Spark Therapeutics Inc., founded by two researchers from Children’s Hospital of Philadelphia, has agreed to be sold to Switzerland-based Roche Holding AG in a deal valued at $4.8 billion, the University City-based gene-therapy developer announced Monday morning.
Spark said it will continue operating in Philadelphia as an independent company within Roche — something officials in the city’s biotech community had hoped when word broke over the weekend of a pending deal. It has about 370 employees, 80 percent of whom are based in Philadelphia, said spokeswoman Monique DaSilva.
“As the only biotechnology company that has successfully commercialized a gene therapy for a genetic disease in the U.S., we have built unmatched competencies in the discovery, development and delivery of genetic medicines. But the needs of patients and families living with genetic diseases are immediate and vast,” said Spark CEO Jeffrey D. Marrazzo in a joint statement issued with Roche. “With its worldwide reach and extensive resources, Roche will help us accelerate the development of more gene therapies for more patients for more diseases and further expedite our vision of a world where no life is limited by genetic disease.”
For Roche, the merger is especially attractive in terms of its work on treatment of hemophilia, a bleeding disorder, said its CEO, Severin Schwan.
“In particular, Spark’s hemophilia A program could become a new therapeutic option for people living with this disease,” Schwan said. “We are also excited to continue the investment in Spark’s broad product portfolio and commitment to Philadelphia as a center of excellence.”
Under the agreement, which the Wall Street Journal reported on Saturday was pending, Roche would purchase all of the outstanding shares of Spark common stock at $114.50 per share in cash. The deal is expected to close in the second quarter.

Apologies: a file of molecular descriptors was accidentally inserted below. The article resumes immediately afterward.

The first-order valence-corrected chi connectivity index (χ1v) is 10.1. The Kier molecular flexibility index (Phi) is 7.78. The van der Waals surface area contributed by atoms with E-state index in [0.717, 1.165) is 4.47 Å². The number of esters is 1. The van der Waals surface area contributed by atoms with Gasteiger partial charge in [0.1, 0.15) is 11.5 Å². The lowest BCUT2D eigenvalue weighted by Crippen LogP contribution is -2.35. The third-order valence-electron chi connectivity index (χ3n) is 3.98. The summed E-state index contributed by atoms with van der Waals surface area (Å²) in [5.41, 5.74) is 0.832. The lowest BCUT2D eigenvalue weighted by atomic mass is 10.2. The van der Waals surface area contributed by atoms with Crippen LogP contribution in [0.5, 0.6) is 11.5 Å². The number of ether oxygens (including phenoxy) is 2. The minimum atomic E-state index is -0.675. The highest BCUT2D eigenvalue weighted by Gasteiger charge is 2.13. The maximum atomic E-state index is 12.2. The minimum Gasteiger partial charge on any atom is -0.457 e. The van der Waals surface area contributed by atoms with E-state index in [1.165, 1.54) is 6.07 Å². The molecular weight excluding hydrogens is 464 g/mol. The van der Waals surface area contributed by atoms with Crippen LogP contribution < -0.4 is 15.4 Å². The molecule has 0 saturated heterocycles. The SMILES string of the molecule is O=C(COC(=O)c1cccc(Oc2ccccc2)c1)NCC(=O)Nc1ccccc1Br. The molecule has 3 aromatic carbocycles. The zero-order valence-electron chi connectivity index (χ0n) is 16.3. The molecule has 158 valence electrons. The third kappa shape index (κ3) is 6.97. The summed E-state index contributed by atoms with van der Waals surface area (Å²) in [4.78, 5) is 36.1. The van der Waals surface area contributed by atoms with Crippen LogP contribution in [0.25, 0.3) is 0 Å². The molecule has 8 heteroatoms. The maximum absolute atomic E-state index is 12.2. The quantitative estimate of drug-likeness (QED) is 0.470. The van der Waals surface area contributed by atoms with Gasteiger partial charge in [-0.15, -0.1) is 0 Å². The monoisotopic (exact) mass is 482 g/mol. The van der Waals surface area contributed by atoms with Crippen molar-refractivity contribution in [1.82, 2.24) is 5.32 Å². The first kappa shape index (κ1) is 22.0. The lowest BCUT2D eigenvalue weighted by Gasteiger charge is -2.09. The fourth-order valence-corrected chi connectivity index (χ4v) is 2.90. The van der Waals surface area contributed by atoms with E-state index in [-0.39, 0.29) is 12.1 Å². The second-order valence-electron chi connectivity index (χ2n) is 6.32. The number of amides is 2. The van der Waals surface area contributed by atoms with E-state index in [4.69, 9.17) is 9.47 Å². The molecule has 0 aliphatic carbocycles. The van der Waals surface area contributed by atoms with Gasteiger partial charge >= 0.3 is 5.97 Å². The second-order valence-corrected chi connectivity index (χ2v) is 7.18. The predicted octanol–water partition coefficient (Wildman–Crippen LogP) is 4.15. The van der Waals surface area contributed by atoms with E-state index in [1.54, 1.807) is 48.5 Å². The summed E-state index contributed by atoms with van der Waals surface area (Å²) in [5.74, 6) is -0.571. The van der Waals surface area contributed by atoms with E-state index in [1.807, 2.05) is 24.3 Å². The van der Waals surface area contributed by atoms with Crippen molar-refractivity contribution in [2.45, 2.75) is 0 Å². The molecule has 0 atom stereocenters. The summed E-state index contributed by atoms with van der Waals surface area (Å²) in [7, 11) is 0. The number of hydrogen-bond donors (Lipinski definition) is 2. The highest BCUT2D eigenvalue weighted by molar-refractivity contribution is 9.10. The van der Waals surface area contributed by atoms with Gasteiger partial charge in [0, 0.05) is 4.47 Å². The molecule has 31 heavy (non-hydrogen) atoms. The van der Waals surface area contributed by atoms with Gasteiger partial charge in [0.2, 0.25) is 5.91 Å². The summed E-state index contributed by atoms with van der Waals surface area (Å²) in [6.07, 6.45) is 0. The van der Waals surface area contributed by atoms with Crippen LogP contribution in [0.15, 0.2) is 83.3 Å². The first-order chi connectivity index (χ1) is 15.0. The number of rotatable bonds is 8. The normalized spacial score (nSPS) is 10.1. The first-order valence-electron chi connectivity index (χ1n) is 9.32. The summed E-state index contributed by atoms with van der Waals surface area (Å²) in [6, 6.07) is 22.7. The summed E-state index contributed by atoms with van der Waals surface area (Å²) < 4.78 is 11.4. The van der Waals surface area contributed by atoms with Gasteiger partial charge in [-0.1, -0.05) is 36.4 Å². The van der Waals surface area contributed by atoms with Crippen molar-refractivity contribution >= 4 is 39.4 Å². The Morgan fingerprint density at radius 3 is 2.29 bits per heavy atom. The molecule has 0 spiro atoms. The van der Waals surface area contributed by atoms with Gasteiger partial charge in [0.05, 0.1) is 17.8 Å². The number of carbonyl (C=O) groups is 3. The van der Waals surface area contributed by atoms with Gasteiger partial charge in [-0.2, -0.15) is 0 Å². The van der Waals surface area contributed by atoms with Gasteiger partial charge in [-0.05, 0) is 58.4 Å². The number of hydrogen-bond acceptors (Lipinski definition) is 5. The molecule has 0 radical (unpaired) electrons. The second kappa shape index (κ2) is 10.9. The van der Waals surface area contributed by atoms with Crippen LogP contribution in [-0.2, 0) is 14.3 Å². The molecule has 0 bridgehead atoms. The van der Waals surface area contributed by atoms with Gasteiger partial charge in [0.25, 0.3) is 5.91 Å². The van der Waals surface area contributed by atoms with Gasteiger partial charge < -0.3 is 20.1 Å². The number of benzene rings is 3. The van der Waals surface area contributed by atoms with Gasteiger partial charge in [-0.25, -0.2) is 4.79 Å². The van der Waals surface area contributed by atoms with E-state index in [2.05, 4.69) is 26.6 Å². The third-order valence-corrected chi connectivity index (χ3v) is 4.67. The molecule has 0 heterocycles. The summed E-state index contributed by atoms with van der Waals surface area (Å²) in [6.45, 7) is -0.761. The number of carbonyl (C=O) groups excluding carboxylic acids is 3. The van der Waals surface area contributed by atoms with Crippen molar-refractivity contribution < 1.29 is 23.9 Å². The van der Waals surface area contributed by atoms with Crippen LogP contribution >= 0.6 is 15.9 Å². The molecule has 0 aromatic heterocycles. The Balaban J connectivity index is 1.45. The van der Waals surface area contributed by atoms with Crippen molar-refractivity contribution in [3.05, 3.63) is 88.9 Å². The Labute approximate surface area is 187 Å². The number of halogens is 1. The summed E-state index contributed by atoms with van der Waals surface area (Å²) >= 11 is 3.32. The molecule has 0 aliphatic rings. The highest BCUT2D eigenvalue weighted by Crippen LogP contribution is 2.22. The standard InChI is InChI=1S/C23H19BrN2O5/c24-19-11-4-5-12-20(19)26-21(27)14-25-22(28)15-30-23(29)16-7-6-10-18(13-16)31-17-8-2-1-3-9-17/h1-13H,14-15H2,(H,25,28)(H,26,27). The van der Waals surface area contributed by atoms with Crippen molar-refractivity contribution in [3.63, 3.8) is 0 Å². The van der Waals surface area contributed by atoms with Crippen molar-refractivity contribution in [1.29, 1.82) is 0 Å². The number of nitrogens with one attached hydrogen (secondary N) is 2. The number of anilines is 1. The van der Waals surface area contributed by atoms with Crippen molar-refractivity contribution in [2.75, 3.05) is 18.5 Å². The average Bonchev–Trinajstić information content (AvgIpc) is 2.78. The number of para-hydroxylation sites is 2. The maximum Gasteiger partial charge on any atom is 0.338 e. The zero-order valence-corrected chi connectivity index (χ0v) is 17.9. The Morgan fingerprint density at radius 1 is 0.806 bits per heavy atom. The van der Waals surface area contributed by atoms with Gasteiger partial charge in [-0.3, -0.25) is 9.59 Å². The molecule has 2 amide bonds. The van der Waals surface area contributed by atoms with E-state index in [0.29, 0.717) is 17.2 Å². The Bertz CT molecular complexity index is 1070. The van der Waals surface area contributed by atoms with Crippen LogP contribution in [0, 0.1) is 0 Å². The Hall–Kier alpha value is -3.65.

Spark stock closed up Friday at $51.56 a share, with a market capitalization of $1.95 billion. Roche’s market cap is $230 billion.
“This is a remarkable exit for this revolutionary company,” Stephen Tang, the former head of the University City Science Center, where Spark manufactures, said Saturday night, calling rumor of the nearly $5 billion valuation a “very strong vote of confidence by Roche in Spark’s product pipeline and expertise. Let’s hope that Roche retains the Spark team in Philadelphia to continue their success.”
Tang appears to have gotten his wish.
Spark’s sale to Roche marks the second major exit for a Philadelphia start-up in weeks, adding credibility to the city’s reputation as a supportive incubator for new companies. Invisible Sentinel, a specialist in food safety and another resident of the University City Science Center, announced its sale earlier this month for $75 million to France-based BioMérieux, a premiere player in diagnosing infectious diseases worldwide.
Spark, in which CHOP remains a minority stakeholder, reported nearly $65 million in total revenue for 2018, of which $27 million came from net sales of Luxturna. In December 2017, Luxturna became the first gene therapy approved for a genetic disease by the U.S. Food and Drug Administration. Luxturna is used to treat Leber’s congenital amaurosis, a rare inherited form of blindness that affects the retinas of about 1,000 children in the United States, and a single injection to the retina restores sight in infants.
In January 2018, the Swiss drugmaker Novartis agreed to pay Spark $105 million, and up to $65 million more pending European regulatory approvals and early sales, to sell Luxturna outside the U.S.
Besides experimental drugs to treat hemophilia, Spark is also working on therapies for Huntington’s disease, a fatal genetic brain disorder, and Batten’s disease, a fatal nervous-system condition — potentially multibillion-dollar opportunities in an emerging market.